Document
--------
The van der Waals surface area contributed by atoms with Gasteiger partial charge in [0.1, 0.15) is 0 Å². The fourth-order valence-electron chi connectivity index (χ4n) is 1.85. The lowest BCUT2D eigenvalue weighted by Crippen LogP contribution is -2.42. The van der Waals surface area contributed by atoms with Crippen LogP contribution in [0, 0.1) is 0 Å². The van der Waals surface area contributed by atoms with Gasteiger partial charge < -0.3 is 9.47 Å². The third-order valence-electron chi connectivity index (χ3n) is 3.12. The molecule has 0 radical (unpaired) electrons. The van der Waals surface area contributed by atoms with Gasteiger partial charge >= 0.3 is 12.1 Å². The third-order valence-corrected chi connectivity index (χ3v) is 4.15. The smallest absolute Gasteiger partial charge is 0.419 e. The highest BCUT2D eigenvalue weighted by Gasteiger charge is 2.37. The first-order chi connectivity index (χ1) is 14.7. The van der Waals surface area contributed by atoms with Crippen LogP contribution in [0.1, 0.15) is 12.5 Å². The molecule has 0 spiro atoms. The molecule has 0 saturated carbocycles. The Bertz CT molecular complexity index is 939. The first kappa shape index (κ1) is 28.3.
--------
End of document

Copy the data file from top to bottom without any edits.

The van der Waals surface area contributed by atoms with Gasteiger partial charge in [0.1, 0.15) is 0 Å². The fourth-order valence-electron chi connectivity index (χ4n) is 1.85. The lowest BCUT2D eigenvalue weighted by Crippen LogP contribution is -2.42. The van der Waals surface area contributed by atoms with Crippen LogP contribution in [0, 0.1) is 0 Å². The van der Waals surface area contributed by atoms with Gasteiger partial charge < -0.3 is 9.47 Å². The third-order valence-electron chi connectivity index (χ3n) is 3.12. The molecule has 0 radical (unpaired) electrons. The van der Waals surface area contributed by atoms with Gasteiger partial charge >= 0.3 is 12.1 Å². The third-order valence-corrected chi connectivity index (χ3v) is 4.15. The smallest absolute Gasteiger partial charge is 0.419 e. The highest BCUT2D eigenvalue weighted by Gasteiger charge is 2.37. The first-order chi connectivity index (χ1) is 14.7. The van der Waals surface area contributed by atoms with Crippen LogP contribution in [0.1, 0.15) is 12.5 Å². The molecule has 0 spiro atoms. The molecule has 0 saturated carbocycles. The Bertz CT molecular complexity index is 939. The first kappa shape index (κ1) is 28.3.